About Ruth Hartley
Artist, Activist, Author: Storyteller
I write and paint because I am a storyteller. I have always made stories, though at times I've been lost for direction, identity and method. I paint to explore and share ideas and feelings.
I have lived and worked in several countries. In my art and my writing, I draw on my own stories and those of the fascinating and extraordinary people I've met.
Through my four remarkable children and my grandchildren, I am connected to other generations and enriched by different cultures and ways of being. My stories explore connections, conflict, creativity and communication.
Storytelling in Art
Photo of 'Spider Woman' overlaying 'Portrait of the Artist' by Ruth Hartley Photographer: James Austin
Storytelling in Art
From Representation to Expression
I have lived most of my life in Zimbabwe, South Africa and Zambia. The land of Africa, its politics and its people, have changed and enriched my life. I learned to take nothing for granted and to ask many questions.
At first, my art was representational and often about political subjects but, after working with artists at two international artists' workshops in Zambia, it changed radically.
What I learned from Zambian artists influences the way I work today. There is no one form of art nor one way to make art. Art does not have to be permanent or inside a frame or flat on a wall or in a museum or gallery. Art can be simply about colour, texture, form, line, surface and shape. Art can also use these elements for other purposes such as storytelling.
Sometimes art is beautiful, but not always.
Why does Ruth Hartley make art?
All humans are artists. We focus too much on those who are considered exceptional. The creative and artistic spirit in each of us keeps us alive.
I make art so that people will come and talk to me about it. Sharing and communication are very important to me. My art is also about ideas and feelings that can't only or always be expressed in words.
Art is the discovery of order and pattern in life. It doesn't have to last long, but it is in everything that humans do. We walked, danced and sang our way over millennia into language, literature, science, music and art. We find patterns of meaning and beauty in order to communicate with each other and commune with the gods.
Artists are makers and discoverers. For me, art is a necessity.
Art of Storytelling
Photo of the artist with 'Portrait of the Artist' by Ruth Hartley Photographer: James Austin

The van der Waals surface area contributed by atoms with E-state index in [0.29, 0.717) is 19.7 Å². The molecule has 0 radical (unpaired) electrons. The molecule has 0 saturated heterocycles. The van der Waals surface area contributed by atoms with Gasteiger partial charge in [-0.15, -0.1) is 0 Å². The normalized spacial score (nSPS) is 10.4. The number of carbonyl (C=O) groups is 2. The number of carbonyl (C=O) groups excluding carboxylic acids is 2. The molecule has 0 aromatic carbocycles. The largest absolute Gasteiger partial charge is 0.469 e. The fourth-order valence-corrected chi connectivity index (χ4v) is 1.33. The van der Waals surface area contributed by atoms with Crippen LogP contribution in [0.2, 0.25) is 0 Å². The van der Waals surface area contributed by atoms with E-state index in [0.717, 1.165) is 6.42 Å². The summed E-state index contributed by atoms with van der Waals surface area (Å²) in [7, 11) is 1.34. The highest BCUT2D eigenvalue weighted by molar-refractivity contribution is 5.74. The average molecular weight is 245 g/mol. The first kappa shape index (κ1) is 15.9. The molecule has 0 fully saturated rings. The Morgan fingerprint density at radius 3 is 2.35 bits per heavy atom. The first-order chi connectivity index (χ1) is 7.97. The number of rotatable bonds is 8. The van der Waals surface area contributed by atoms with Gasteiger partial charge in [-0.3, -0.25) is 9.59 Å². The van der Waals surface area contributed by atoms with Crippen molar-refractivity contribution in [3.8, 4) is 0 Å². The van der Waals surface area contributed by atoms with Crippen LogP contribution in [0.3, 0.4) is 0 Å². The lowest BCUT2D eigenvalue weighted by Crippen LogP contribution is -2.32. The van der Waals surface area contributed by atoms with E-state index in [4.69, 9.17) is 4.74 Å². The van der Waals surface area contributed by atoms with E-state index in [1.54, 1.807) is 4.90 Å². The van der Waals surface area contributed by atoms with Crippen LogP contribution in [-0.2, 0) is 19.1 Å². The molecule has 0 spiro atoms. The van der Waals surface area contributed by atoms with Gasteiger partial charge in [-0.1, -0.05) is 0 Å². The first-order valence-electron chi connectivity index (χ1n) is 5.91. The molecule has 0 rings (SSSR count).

Art of Storytelling
Ruth Hartley the child drew her stories
Every child knows that pictures and stories belong together. I was nourished on illustrated stories: English fairy tales, the Grimm Brothers, Greek myths, dinosaurs and Enid Blyton. My parents frowned on Marvel comics, but once a week Uncle Lancs cycled up the dirt road from town with Eagle, Girl, and the Beano for his kids. I read them second-hand.
Like you, I too was a hero on a quest to slay dragons and free the imprisoned. We sing, dance, draw and play-act our stories as we learn to run and climb. By nine years old, I was the protagonist of my own comic strips.
My parents thought I must be an artist. They confused observational skills with artistic genius — a misconception that stalled my creative development for years. I now know how to use these skills in writing and how to embed emotion in art.
Ruth Hartley the adult learned to use words
I went to art school in windy, old-fashioned Cape Town. Not understanding agitprop or Picasso's Guernica, I gave up painting for anti-apartheid politics. I was too naïve to understand that art can also fight for freedom.
The truth was that I hardly knew myself and had not yet acquired good enough art skills to use them effectively. Circumstances also left me without like-minded friends or mentors. I was afraid and vulnerable, and the secret police terrified me.
Later I learned that creative people and activists express themselves through music, art and literature. We don't have to be the best in the world; only our best as artists, writers and ourselves.
Writing and art feed each other and me. Sharing them can turn the world into a street festival.